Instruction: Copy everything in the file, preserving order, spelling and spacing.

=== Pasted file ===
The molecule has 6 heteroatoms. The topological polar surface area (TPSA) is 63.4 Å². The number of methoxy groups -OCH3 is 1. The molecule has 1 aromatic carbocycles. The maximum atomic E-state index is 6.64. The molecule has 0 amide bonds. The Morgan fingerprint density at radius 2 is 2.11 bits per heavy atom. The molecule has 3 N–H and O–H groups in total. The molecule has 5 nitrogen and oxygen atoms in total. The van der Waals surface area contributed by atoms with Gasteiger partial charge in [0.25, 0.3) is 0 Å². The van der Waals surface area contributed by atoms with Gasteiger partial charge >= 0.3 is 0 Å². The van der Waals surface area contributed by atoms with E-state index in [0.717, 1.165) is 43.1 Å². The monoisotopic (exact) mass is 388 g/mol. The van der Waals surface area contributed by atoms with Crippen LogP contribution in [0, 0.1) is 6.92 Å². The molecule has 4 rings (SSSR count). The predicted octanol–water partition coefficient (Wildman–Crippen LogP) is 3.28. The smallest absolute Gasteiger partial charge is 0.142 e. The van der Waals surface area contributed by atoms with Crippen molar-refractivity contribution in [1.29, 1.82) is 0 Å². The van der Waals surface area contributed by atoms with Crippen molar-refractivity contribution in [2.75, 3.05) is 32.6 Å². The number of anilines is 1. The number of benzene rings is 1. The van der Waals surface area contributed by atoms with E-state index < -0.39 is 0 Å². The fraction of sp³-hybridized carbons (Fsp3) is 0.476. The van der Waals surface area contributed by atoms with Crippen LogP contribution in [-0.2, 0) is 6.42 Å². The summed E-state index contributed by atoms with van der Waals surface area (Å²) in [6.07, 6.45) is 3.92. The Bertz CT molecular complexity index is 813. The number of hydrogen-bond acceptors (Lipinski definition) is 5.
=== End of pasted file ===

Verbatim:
The molecule has 6 heteroatoms. The topological polar surface area (TPSA) is 63.4 Å². The number of methoxy groups -OCH3 is 1. The molecule has 1 aromatic carbocycles. The maximum atomic E-state index is 6.64. The molecule has 0 amide bonds. The Morgan fingerprint density at radius 2 is 2.11 bits per heavy atom. The molecule has 3 N–H and O–H groups in total. The molecule has 5 nitrogen and oxygen atoms in total. The van der Waals surface area contributed by atoms with Gasteiger partial charge in [0.25, 0.3) is 0 Å². The van der Waals surface area contributed by atoms with Gasteiger partial charge >= 0.3 is 0 Å². The van der Waals surface area contributed by atoms with E-state index in [0.717, 1.165) is 43.1 Å². The monoisotopic (exact) mass is 388 g/mol. The van der Waals surface area contributed by atoms with Crippen LogP contribution in [0, 0.1) is 6.92 Å². The molecule has 4 rings (SSSR count). The predicted octanol–water partition coefficient (Wildman–Crippen LogP) is 3.28. The smallest absolute Gasteiger partial charge is 0.142 e. The van der Waals surface area contributed by atoms with Crippen molar-refractivity contribution in [1.29, 1.82) is 0 Å². The van der Waals surface area contributed by atoms with Crippen molar-refractivity contribution in [2.75, 3.05) is 32.6 Å². The number of anilines is 1. The number of benzene rings is 1. The van der Waals surface area contributed by atoms with E-state index < -0.39 is 0 Å². The fraction of sp³-hybridized carbons (Fsp3) is 0.476. The van der Waals surface area contributed by atoms with Crippen LogP contribution in [-0.2, 0) is 6.42 Å². The summed E-state index contributed by atoms with van der Waals surface area (Å²) in [6.07, 6.45) is 3.92. The Bertz CT molecular complexity index is 813. The number of hydrogen-bond acceptors (Lipinski definition) is 5.